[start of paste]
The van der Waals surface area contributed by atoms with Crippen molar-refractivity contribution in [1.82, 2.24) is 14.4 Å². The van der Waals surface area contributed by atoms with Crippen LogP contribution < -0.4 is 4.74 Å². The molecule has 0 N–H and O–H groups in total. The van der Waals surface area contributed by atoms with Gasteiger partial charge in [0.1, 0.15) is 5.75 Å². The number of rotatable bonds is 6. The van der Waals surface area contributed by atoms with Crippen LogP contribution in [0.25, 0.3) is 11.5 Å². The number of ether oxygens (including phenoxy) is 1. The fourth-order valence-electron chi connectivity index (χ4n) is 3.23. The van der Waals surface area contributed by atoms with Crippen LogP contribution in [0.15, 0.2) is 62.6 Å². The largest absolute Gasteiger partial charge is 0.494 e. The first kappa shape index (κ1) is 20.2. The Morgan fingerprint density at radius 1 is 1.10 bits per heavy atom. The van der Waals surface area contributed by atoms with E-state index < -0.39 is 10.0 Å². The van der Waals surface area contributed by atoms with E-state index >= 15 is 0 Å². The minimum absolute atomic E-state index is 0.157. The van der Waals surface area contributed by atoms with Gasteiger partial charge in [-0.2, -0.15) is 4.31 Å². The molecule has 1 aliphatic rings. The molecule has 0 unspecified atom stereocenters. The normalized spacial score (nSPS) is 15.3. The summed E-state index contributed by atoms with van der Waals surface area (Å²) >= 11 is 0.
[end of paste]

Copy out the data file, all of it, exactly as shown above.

The van der Waals surface area contributed by atoms with Crippen molar-refractivity contribution in [1.82, 2.24) is 14.4 Å². The van der Waals surface area contributed by atoms with Crippen LogP contribution < -0.4 is 4.74 Å². The molecule has 0 N–H and O–H groups in total. The van der Waals surface area contributed by atoms with Gasteiger partial charge in [0.1, 0.15) is 5.75 Å². The number of rotatable bonds is 6. The van der Waals surface area contributed by atoms with Crippen LogP contribution in [0.25, 0.3) is 11.5 Å². The number of ether oxygens (including phenoxy) is 1. The fourth-order valence-electron chi connectivity index (χ4n) is 3.23. The van der Waals surface area contributed by atoms with Crippen LogP contribution in [0.15, 0.2) is 62.6 Å². The largest absolute Gasteiger partial charge is 0.494 e. The first kappa shape index (κ1) is 20.2. The Morgan fingerprint density at radius 1 is 1.10 bits per heavy atom. The van der Waals surface area contributed by atoms with E-state index < -0.39 is 10.0 Å². The van der Waals surface area contributed by atoms with E-state index >= 15 is 0 Å². The minimum absolute atomic E-state index is 0.157. The van der Waals surface area contributed by atoms with Gasteiger partial charge in [-0.2, -0.15) is 4.31 Å². The molecule has 1 aliphatic rings. The molecule has 0 unspecified atom stereocenters. The normalized spacial score (nSPS) is 15.3. The summed E-state index contributed by atoms with van der Waals surface area (Å²) >= 11 is 0.